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Are high refresh rate displays worth your money?

Asus introduced a 360Hz G-SYNC display at CES 2020 (Source: Asus)
Asus introduced a 360Hz G-SYNC display at CES 2020 (Source: Asus)
With the incredibly wide range of refresh rate displays available, 60Hz is starting to look like a thing of the past. While high refresh rate displays have numerous benefits, is it really worth it in the long run?

Update (1/14/2020): Clarified "Gaming Laptops and Desktops" section, added additional use-case for high refresh monitors for budget users.

High refresh rate monitors and displays are increasingly easy to come by in high-end tech. With refresh rates up to 300Hz available for purchase, the long-standing 60Hz is seeming to be less and less relevant as time goes on. Even smartphones have begun the switch to higher refresh rates, 90Hz being a popular option for flagships. Since this option exists, is it worth buying a device with a high refresh rate display? The answer depends on three main questions: what are you looking to get, what are you using it for, and what’s your budget?

This article will focus largely on the budget and value side of things. If you're looking for a more technical look into the benefits of high refresh rate displays, check out our dive into this topic here

Gaming Laptops and Desktops

The Acer Helios 300 (2019) has a 144Hz display despite being a more budget-friendly gaming laptop. (Source: Acer)
The Acer Helios 300 (2019) has a 144Hz display despite being a more budget-friendly gaming laptop. (Source: Acer)

The obvious use case for a high refresh rate would be gaming. In an all-out, high-end setup, a high refresh rate monitor makes a lot of sense. Top of the line specs can often push out many more frames than just the 60Hz cheaper displays are capable of, so buying a higher refresh rate monitor would allow you to take advantage of that. The image will get smoother and things should seem much snappier, as you’d expect. For gamers that update their computers on a regular basis, or are just looking looking for a little competitive edge in first-person shooter titles, there's plenty of good reasons to consider a high refresh rate display.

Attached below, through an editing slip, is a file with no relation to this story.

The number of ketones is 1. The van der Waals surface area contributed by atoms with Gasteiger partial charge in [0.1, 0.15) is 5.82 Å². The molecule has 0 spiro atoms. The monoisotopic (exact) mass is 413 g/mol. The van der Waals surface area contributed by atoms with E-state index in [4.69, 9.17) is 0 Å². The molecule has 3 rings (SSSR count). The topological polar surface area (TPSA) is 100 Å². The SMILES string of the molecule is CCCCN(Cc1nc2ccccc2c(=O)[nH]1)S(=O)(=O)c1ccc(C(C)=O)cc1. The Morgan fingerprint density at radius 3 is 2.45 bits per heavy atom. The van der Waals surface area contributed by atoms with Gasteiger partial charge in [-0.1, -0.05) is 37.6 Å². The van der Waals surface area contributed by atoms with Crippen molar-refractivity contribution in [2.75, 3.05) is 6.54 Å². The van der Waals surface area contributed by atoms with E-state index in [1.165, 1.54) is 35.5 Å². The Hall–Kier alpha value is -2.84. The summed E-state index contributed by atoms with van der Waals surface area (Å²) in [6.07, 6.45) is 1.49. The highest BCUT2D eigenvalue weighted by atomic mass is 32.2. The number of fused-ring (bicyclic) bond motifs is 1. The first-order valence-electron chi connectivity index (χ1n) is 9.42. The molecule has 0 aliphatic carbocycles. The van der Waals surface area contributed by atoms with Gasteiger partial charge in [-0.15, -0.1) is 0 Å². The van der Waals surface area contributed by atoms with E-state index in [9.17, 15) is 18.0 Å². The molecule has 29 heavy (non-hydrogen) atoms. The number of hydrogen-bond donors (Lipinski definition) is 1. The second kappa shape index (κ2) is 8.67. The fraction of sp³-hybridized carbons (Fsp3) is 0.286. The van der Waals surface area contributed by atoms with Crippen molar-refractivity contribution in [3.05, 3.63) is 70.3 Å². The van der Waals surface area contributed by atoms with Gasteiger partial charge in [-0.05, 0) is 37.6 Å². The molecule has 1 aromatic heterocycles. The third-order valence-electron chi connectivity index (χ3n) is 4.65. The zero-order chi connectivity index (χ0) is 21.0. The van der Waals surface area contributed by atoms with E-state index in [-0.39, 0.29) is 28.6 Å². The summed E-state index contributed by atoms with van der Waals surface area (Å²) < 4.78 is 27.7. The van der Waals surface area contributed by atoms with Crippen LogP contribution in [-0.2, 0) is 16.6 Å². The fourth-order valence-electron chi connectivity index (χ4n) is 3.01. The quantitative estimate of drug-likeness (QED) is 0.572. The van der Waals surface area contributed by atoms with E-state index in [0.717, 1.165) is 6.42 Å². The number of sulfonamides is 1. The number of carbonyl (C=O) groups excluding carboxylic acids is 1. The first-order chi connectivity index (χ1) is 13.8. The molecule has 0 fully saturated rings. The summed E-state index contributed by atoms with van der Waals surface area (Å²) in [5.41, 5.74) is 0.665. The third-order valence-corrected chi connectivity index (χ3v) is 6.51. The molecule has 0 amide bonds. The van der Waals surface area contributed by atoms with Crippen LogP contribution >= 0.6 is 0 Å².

If you do infrequent hardware upgrades, it might be wise to use your money on a high-end graphics card or processor rather than a high refresh rate display. If your hardware is capable of running the games you want to play at framerates that utilize that display, you've got little to worry about. Since computer hardware does not physically degrade in performance over time, the most trouble you might run into is future game titles not running at the maximum potential of your display. While you might not be able to run at 120fps to match your 120Hz display, you can still utilize the higher refresh rate panel. We go into detail about this topic in a separate article, but in essence, there are a set of framerates you can target for a "screen tear-free" experience. For instance, at 120Hz, you could target 60fps and experience less (if any) screen tearing than on a 60Hz panel. If that appeals to you, then you should consider a high-refresh rate display.

If your desktop or laptop’s specs are on the more moderate side right now, it might be wise to acclimate yourself to 60Hz, especially if you enjoy pretty-looking games. Buying a budget machine with something like a 144Hz display isn’t exactly a bad idea, but if you plan on holding onto the device for the long term, it might be wise to limit your viewing to 60 fps. While the boost in smoothness you get from 144Hz seems nice, it’ll only hurt you later on. Adjusting back to lower refresh rates or framerates isn’t an instant process. It could take a few hours, days, or maybe even weeks for you to enjoy 60Hz again. For some people, they might not ever enjoy 60Hz the same again. If you want to keep your tastes cheap, stick with 60Hz as much as possible.

The Asus ROG Phone 2 features a 120Hz display. (Source: Asus)